‘Impractical’, I hear you cry. Yes, indeed it is, but only because nobody has yet evolved any practical method or infrastructure, although several sound designers and companies have used this method with varying degrees of success. It will surely require some radical redesigning of rigging and cabling, but in these days of intelligent amplifiers, the whole processing and equalising experience could be joyfully simple. Especially as one could, by choice, only deploy the systems that actually cover the audience, so in the event of a half full arena for example, one simply turns off the speakers that are pointing at empty seats or floor, thus eliminating any real reflection problems. Any reflections caused by the walls of the venue will naturally be at 180 degrees to the stage and therefore inconsequential to the stage sound.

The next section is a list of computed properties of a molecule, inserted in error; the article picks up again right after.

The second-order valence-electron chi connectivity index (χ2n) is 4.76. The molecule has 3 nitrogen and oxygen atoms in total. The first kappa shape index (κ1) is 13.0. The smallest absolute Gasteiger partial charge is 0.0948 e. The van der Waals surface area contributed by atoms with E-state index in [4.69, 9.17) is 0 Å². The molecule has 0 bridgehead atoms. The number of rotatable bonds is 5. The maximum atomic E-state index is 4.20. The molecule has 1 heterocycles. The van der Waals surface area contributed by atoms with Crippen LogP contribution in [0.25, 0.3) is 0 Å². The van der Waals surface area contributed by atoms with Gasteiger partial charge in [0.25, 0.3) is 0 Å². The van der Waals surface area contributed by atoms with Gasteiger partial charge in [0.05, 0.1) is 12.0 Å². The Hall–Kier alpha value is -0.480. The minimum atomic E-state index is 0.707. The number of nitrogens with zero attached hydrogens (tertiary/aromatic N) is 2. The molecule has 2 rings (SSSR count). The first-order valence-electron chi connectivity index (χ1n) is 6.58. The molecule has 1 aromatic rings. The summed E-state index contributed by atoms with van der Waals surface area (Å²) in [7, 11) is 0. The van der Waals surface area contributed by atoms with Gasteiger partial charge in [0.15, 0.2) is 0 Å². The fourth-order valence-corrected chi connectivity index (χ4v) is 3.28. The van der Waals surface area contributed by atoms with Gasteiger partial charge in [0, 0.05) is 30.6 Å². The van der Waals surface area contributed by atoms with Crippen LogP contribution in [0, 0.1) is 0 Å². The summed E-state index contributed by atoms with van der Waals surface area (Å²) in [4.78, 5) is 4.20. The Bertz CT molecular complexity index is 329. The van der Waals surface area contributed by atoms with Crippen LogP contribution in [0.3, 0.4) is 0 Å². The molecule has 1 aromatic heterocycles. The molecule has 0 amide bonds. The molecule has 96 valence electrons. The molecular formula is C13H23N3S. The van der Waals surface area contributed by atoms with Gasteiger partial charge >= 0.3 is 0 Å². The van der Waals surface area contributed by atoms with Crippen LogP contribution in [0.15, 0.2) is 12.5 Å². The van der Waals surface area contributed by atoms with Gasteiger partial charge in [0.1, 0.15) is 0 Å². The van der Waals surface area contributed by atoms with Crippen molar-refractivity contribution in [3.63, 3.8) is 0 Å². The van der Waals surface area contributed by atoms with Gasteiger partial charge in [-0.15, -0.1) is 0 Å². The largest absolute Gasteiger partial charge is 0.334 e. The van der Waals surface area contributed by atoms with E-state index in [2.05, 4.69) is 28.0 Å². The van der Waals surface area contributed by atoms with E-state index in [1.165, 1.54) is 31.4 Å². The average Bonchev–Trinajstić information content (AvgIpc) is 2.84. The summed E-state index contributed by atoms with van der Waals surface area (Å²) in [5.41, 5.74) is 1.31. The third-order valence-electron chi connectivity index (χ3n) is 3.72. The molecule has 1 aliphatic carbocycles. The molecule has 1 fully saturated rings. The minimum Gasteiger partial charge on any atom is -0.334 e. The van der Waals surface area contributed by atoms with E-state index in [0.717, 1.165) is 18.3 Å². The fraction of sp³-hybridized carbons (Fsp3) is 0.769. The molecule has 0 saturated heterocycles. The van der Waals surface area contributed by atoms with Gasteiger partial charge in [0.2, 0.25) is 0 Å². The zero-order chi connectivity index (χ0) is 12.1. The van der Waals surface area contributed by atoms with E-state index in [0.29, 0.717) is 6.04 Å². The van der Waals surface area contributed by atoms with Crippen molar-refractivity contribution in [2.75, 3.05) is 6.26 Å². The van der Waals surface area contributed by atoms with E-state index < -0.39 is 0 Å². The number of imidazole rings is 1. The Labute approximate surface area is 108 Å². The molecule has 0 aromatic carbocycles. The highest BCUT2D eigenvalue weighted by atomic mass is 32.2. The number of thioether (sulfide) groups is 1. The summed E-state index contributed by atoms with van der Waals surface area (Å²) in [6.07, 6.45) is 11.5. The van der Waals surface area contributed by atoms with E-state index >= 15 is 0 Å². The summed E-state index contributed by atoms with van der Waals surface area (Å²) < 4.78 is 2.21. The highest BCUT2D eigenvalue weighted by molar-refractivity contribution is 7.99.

Issue number two is of a similar nature but with regard to sub bass. I’m really talking about sub (80hz and below) rather than bass. Not a large bandwidth and until relatively recently a fairly inexact science with little regard for wavelength or provision for accurate adjustment. Mostly the major issues with sub reinforcement are of containment and consistency versus amplitude. Again, although considerable advances in sub design and deployment have been made recently, these issues could easily be resolved by the deployment of several smaller sources evenly dispersed around the room. The crucial issue with sub bass is to remove and acoustically decouple the speakers from the stage. This would prevent the massive sympathetic resonance caused by stages (and often the airspace underneath) vibrating at unpredictable frequencies and at considerable amplitude, thus adversely affecting all the instruments and microphones placed on it. Again, one could reduce the amplitude required from a proscenium left/right sub array substantially and still deliver the same acoustic effect or better by deploying the subs in this way.